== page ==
Max Hooper Schneider works with ecosystems (emphasis on the “systems”). His odd vitrines almost always have something strange in them (crocodile appendages, electric eels), and more often than not they harbor some inner secret. He is currently in the process of “acquiring an abandoned shopping mall in Ohio and setting parameters that allow it to be succeeded as a botanical garden/wildlife refuge.” Here, Max Hooper Schneider discusses his sources of inspiration.
How do you find inspiration? In matter itself. In the language surrounding nonhuman taxa. Here’s an example: Despite the catastrophic nature of the recent Hurricane Matthew, manatees in Florida have learned to exploit the fleeting floodplains left in its wake and graze on submerged suburban lawns. This fills me with so much inspiration I could burst.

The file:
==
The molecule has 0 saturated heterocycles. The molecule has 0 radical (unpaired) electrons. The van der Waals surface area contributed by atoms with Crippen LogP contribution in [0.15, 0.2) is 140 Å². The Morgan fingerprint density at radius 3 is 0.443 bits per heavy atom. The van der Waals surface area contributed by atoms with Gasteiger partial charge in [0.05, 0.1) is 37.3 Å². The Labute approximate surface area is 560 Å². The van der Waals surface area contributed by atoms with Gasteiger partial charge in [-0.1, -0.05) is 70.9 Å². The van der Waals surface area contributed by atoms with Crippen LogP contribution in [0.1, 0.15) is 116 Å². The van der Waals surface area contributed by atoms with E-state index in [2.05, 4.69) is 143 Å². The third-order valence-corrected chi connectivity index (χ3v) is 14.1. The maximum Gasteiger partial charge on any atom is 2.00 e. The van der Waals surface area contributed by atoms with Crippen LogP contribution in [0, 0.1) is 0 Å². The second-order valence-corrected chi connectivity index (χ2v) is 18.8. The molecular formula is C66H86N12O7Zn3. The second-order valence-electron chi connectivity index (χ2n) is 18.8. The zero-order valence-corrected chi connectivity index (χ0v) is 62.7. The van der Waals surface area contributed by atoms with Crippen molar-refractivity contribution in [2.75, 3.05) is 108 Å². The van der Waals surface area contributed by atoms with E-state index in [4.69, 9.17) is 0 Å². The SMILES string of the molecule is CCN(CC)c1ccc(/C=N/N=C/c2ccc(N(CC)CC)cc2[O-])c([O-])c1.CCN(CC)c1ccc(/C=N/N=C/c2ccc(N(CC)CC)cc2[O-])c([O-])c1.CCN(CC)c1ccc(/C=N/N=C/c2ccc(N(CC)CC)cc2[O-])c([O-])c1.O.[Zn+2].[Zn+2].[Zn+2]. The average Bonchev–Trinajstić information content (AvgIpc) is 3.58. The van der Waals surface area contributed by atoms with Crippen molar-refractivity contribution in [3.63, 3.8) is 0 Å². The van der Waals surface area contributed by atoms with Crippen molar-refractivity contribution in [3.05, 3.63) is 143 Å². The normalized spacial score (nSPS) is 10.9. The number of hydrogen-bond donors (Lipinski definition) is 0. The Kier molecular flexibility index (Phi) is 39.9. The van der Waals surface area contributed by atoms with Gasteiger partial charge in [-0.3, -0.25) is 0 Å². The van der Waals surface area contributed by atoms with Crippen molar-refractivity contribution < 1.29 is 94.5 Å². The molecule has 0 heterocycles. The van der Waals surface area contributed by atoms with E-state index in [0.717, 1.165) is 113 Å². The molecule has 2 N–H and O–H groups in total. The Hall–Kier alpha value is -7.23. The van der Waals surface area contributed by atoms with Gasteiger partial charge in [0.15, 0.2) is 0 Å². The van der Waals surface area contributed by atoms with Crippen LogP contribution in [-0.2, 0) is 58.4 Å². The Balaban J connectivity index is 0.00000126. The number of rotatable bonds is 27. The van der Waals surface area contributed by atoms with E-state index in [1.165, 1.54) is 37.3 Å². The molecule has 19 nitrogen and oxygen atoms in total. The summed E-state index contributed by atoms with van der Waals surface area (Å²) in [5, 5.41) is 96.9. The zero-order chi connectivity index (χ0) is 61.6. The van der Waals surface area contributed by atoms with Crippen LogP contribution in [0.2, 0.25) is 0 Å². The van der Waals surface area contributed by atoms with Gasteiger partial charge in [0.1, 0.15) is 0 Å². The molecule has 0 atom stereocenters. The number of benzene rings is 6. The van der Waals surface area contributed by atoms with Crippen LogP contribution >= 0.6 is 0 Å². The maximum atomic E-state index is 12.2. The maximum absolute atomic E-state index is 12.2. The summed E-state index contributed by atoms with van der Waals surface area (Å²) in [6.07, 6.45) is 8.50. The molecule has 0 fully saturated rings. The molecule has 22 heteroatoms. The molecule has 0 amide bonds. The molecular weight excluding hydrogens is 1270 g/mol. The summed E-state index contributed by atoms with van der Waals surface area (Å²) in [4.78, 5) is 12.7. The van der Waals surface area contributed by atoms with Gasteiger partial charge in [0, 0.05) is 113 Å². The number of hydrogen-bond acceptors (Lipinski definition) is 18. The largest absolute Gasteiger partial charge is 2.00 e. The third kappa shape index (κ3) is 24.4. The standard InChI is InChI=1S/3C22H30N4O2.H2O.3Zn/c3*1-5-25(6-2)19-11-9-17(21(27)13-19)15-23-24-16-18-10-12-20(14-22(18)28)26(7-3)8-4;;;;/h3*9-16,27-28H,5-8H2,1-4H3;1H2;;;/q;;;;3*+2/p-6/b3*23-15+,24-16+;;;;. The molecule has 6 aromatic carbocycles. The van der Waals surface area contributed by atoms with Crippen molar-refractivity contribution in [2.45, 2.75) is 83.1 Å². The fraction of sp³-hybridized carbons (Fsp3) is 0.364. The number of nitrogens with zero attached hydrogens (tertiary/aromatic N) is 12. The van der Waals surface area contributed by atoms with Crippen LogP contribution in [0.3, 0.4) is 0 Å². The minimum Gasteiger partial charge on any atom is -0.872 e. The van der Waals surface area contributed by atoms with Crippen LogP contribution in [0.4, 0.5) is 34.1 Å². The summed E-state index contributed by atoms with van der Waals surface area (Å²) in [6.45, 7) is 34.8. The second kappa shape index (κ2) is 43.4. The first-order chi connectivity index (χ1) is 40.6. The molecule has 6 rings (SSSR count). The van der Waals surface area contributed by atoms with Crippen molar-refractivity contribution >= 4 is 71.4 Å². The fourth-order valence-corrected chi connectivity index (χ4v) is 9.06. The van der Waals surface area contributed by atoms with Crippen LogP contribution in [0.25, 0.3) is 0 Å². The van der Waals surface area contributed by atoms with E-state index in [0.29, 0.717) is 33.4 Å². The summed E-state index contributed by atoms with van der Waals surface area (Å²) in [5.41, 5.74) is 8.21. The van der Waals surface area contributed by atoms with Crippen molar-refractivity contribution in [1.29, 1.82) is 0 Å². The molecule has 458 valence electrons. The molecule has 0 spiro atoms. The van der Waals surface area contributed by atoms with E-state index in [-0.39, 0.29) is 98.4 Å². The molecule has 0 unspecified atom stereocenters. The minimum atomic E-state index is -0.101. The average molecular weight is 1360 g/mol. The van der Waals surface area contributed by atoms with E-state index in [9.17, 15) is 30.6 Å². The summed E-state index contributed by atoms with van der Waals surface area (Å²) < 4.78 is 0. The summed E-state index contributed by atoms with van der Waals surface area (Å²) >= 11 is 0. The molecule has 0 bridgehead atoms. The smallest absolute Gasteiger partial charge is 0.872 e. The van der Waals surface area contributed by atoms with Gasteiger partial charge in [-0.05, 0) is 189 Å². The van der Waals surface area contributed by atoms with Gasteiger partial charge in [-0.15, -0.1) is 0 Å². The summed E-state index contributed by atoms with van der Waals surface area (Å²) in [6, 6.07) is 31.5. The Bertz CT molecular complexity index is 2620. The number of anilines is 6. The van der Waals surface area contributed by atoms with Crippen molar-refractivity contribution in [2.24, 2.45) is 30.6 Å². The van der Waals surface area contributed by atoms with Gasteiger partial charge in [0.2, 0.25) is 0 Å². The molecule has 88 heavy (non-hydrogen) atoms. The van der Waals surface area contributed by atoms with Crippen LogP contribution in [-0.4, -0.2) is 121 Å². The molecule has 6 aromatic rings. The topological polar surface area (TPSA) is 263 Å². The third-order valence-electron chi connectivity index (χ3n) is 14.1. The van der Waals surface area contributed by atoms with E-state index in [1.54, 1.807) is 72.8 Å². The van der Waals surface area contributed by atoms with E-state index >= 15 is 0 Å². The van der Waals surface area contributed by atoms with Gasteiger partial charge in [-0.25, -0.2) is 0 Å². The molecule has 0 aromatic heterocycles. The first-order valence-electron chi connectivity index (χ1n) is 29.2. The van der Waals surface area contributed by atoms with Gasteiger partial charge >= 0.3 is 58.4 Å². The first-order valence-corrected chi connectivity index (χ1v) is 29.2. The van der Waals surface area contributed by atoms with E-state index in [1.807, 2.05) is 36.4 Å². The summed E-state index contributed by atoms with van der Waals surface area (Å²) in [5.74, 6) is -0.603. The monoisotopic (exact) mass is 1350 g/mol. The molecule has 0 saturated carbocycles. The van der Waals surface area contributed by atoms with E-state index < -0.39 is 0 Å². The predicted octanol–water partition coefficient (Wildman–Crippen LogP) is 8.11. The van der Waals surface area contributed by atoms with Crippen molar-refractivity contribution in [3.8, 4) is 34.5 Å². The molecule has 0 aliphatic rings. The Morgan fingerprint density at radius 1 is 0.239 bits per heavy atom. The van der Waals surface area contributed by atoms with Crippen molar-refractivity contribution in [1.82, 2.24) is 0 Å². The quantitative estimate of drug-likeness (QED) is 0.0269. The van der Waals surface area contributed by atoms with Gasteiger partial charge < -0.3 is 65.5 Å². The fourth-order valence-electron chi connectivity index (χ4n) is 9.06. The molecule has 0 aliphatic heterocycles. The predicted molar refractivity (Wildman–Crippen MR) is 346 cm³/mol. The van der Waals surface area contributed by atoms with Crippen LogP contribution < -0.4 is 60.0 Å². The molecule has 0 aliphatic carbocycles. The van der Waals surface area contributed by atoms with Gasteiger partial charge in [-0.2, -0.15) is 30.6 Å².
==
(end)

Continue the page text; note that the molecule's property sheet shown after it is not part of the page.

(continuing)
If you could trade a work with anyone, who would it be? My longings change all the time. Today I would like a teahouse by the architect Terunobu Fujimori.
What is the best piece of advice you’ve received? John Kricfalusi, the creator of the generation-improving cartoon Ren & Stimpy, advised me to ‘enforce anality at every turn’ when I was 14.
Do you have any unrealized projects? Even when my works are ‘complete’ I feel they are unrealized; they are not autonomous objects. This is a very old notion. They are embedded in a multiverse of situations that will host their permutation in some way or another, be it language, market, maintenance, moisture content and so on. This may sound quite literal, but in this way, all of them.